Filgueiras-Rama D, et al. Human Influenza A virus causes myocardial and cardiac-specific conduction system infection associated with early inflammation and premature death. Cardiovasc Res. 2020 Apr 28
Human influenza A virus (hIAV) infection is associated with important cardiovascular complications, although cardiac infection pathophysiology is poorly understood. We aimed to study the ability of hIAV of different pathogenicity to infect the mouse heart, and establish the relationship between the infective capacity and the associated in vivo, cellular and molecular alterations.
METHODS AND RESULTS:
We evaluated lung and heart viral titers in mice infected with either one of several hIAV strains inoculated intranasally. Three-dimensional reconstructions of infected cardiac tissue were used to identify viral proteins inside mouse cardiomyocytes, Purkinje cells, and cardiac vessels. Viral replication was measured in mouse cultured cardiomyocytes. Human induced pluripotent stem cells-derived cardiomyocytes (hiPSC-CMs) were used to confirm infection and study underlying molecular alterations associated with the in vivo electrophysiological phenotype. Pathogenic and attenuated hIAV strains infected and replicated in cardiomyocytes, Purkinje cells and hiPSC-CMs. The infection was also present in cardiac endothelial cells. Remarkably, lung viral titers did not statistically correlate with viral titers in the mouse heart. The highly pathogenic human recombinant virus PAmut showed faster replication, higher level of inflammatory cytokines in cardiac tissue and higher viral titers in cardiac HL-1 mouse cells and hiPSC-CMs compared with PB2mut attenuated virus. Correspondingly, cardiac conduction alterations were especially pronounced in PAmut-infected mice, associated with high mortality rates, compared with PB2mut-infected animals. Consistently, connexin43 and NaV1.5 expression decreased acutely in hiPSC-CMs infected with PAmut virus. YEM1L protease also decreased more rapidly and to lower levels in PAmut-infected hiPSC-CMs compared with PB2mut-infected cells, consistent with mitochondrial dysfunction. Human IAV infection did not increase myocardial fibrosis at 4 days post-infection, although PAmut-infected mice showed an early increase in mRNAs expression of lysyl oxidase.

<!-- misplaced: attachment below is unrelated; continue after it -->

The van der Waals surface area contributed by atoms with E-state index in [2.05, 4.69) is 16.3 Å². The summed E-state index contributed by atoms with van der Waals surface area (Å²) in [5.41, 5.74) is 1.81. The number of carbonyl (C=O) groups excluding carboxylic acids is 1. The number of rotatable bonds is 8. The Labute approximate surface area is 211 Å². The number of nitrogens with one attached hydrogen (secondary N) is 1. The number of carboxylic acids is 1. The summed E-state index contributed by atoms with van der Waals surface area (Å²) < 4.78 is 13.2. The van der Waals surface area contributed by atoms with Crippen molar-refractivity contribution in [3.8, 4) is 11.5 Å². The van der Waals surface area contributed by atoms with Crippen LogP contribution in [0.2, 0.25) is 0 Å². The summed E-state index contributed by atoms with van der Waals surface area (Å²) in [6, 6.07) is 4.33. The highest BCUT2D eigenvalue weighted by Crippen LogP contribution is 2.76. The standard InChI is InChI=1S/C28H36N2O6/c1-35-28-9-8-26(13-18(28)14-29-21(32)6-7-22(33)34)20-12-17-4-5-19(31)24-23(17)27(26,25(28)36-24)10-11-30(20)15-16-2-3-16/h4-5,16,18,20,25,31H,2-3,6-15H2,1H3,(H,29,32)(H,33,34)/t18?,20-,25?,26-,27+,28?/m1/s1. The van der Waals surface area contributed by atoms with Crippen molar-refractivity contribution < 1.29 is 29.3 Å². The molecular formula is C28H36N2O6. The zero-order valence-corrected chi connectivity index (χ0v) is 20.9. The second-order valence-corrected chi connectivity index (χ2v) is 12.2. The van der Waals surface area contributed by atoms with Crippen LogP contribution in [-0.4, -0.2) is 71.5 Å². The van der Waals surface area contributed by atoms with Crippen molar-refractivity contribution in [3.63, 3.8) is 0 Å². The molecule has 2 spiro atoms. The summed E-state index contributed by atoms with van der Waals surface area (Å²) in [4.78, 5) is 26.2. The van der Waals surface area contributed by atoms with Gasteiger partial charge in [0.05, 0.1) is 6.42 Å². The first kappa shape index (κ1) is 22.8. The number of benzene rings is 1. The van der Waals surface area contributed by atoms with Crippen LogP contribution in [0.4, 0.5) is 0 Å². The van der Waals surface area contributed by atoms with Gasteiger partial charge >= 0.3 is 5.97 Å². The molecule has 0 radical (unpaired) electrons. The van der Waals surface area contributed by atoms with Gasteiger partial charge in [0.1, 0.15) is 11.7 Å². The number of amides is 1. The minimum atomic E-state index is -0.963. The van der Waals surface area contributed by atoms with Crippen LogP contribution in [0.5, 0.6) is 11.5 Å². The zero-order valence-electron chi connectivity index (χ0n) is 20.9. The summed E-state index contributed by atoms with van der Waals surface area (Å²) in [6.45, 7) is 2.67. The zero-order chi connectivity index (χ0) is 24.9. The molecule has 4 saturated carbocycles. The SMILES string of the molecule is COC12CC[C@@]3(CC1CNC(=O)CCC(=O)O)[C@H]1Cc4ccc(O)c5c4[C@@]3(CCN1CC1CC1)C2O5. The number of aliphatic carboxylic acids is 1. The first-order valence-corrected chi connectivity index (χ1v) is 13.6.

Human IAV can infect the heart and cardiac specific conduction system, which may contribute to cardiac complications and premature death.
Influenza A virus (IAV) can infect several cell types in the mouse heart. Human IAV with the highest pathogenicity replicate more rapidly in mouse cardiomyocyte cultures and induce a cardiac pro-inflammatory state, which correlates with underlying molecular changes and mitochondrial dysfunction in human induced pluripotent stem cells-derived cardiomyocytes. The data demonstrate that heart infection and associated damage need not be a consequence of lung pathology. In fact, direct cardiac pathogenicity with the virus reaching and infecting the heart seems more relevant, which supports the relevance of early detection of IAV in clinical cases with acute cardiac disease during influenza outbreaks.
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